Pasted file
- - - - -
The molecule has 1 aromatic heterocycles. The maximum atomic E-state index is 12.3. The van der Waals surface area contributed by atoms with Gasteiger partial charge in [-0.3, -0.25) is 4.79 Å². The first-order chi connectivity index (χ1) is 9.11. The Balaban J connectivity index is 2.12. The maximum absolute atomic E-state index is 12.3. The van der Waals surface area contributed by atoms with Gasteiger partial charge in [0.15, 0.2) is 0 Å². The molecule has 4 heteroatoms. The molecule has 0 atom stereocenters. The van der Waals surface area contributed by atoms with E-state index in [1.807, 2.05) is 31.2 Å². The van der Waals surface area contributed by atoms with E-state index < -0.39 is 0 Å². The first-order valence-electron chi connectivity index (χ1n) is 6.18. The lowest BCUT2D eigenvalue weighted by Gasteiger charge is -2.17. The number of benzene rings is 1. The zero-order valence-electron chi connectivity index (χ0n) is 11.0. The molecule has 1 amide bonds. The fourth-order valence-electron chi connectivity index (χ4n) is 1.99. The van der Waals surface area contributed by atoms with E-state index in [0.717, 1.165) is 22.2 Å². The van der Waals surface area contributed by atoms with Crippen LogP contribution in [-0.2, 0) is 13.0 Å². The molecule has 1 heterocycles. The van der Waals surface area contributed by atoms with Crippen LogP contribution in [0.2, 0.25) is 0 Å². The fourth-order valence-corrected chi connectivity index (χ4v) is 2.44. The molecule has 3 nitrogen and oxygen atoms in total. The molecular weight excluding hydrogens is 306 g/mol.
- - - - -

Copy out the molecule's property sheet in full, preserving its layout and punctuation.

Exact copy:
The molecule has 1 aromatic heterocycles. The maximum atomic E-state index is 12.3. The van der Waals surface area contributed by atoms with Gasteiger partial charge in [-0.3, -0.25) is 4.79 Å². The first-order chi connectivity index (χ1) is 9.11. The Balaban J connectivity index is 2.12. The maximum absolute atomic E-state index is 12.3. The van der Waals surface area contributed by atoms with Gasteiger partial charge in [0.15, 0.2) is 0 Å². The molecule has 4 heteroatoms. The molecule has 0 atom stereocenters. The van der Waals surface area contributed by atoms with E-state index in [1.807, 2.05) is 31.2 Å². The van der Waals surface area contributed by atoms with E-state index < -0.39 is 0 Å². The first-order valence-electron chi connectivity index (χ1n) is 6.18. The lowest BCUT2D eigenvalue weighted by Gasteiger charge is -2.17. The number of benzene rings is 1. The zero-order valence-electron chi connectivity index (χ0n) is 11.0. The molecule has 1 amide bonds. The fourth-order valence-electron chi connectivity index (χ4n) is 1.99. The van der Waals surface area contributed by atoms with E-state index in [0.717, 1.165) is 22.2 Å². The van der Waals surface area contributed by atoms with Crippen LogP contribution in [-0.2, 0) is 13.0 Å². The molecule has 1 heterocycles. The van der Waals surface area contributed by atoms with Crippen LogP contribution in [0.2, 0.25) is 0 Å². The fourth-order valence-corrected chi connectivity index (χ4v) is 2.44. The molecule has 3 nitrogen and oxygen atoms in total. The molecular weight excluding hydrogens is 306 g/mol.